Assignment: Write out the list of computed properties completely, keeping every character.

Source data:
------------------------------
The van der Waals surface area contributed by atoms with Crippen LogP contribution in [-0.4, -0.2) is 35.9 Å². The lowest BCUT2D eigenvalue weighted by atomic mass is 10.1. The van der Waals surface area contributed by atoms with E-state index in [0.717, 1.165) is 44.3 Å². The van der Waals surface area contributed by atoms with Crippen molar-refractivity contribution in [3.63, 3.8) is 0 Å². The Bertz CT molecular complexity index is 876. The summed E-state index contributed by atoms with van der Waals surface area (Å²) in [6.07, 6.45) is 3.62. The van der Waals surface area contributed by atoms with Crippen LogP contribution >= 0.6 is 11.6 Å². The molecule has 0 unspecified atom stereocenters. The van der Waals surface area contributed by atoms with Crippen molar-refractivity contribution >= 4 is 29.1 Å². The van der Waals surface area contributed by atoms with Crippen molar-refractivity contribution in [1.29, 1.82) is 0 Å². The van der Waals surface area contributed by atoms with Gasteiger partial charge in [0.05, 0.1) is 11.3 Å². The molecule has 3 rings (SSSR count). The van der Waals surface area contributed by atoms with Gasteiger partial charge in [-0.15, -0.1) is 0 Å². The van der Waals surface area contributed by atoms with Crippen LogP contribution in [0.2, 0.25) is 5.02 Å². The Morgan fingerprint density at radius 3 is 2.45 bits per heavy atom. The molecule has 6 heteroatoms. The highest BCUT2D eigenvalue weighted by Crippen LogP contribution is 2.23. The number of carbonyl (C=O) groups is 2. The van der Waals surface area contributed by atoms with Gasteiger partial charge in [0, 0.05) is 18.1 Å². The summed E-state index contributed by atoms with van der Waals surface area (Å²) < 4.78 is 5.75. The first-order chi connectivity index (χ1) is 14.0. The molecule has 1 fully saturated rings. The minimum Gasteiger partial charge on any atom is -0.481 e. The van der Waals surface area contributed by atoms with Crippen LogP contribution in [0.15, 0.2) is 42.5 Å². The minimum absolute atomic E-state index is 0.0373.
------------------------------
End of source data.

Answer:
The van der Waals surface area contributed by atoms with Crippen LogP contribution in [-0.4, -0.2) is 35.9 Å². The lowest BCUT2D eigenvalue weighted by atomic mass is 10.1. The van der Waals surface area contributed by atoms with E-state index in [0.717, 1.165) is 44.3 Å². The van der Waals surface area contributed by atoms with Crippen molar-refractivity contribution in [3.63, 3.8) is 0 Å². The Bertz CT molecular complexity index is 876. The summed E-state index contributed by atoms with van der Waals surface area (Å²) in [6.07, 6.45) is 3.62. The van der Waals surface area contributed by atoms with Crippen LogP contribution >= 0.6 is 11.6 Å². The molecule has 0 unspecified atom stereocenters. The van der Waals surface area contributed by atoms with Crippen molar-refractivity contribution >= 4 is 29.1 Å². The van der Waals surface area contributed by atoms with Crippen molar-refractivity contribution in [1.29, 1.82) is 0 Å². The van der Waals surface area contributed by atoms with Gasteiger partial charge in [0.05, 0.1) is 11.3 Å². The molecule has 3 rings (SSSR count). The van der Waals surface area contributed by atoms with Gasteiger partial charge in [-0.15, -0.1) is 0 Å². The van der Waals surface area contributed by atoms with Crippen LogP contribution in [0.2, 0.25) is 5.02 Å². The Morgan fingerprint density at radius 3 is 2.45 bits per heavy atom. The molecule has 6 heteroatoms. The highest BCUT2D eigenvalue weighted by Crippen LogP contribution is 2.23. The number of carbonyl (C=O) groups is 2. The van der Waals surface area contributed by atoms with Gasteiger partial charge in [0, 0.05) is 18.1 Å². The summed E-state index contributed by atoms with van der Waals surface area (Å²) < 4.78 is 5.75. The first-order chi connectivity index (χ1) is 14.0. The molecule has 1 fully saturated rings. The minimum Gasteiger partial charge on any atom is -0.481 e. The van der Waals surface area contributed by atoms with Crippen LogP contribution in [0.15, 0.2) is 42.5 Å². The minimum absolute atomic E-state index is 0.0373.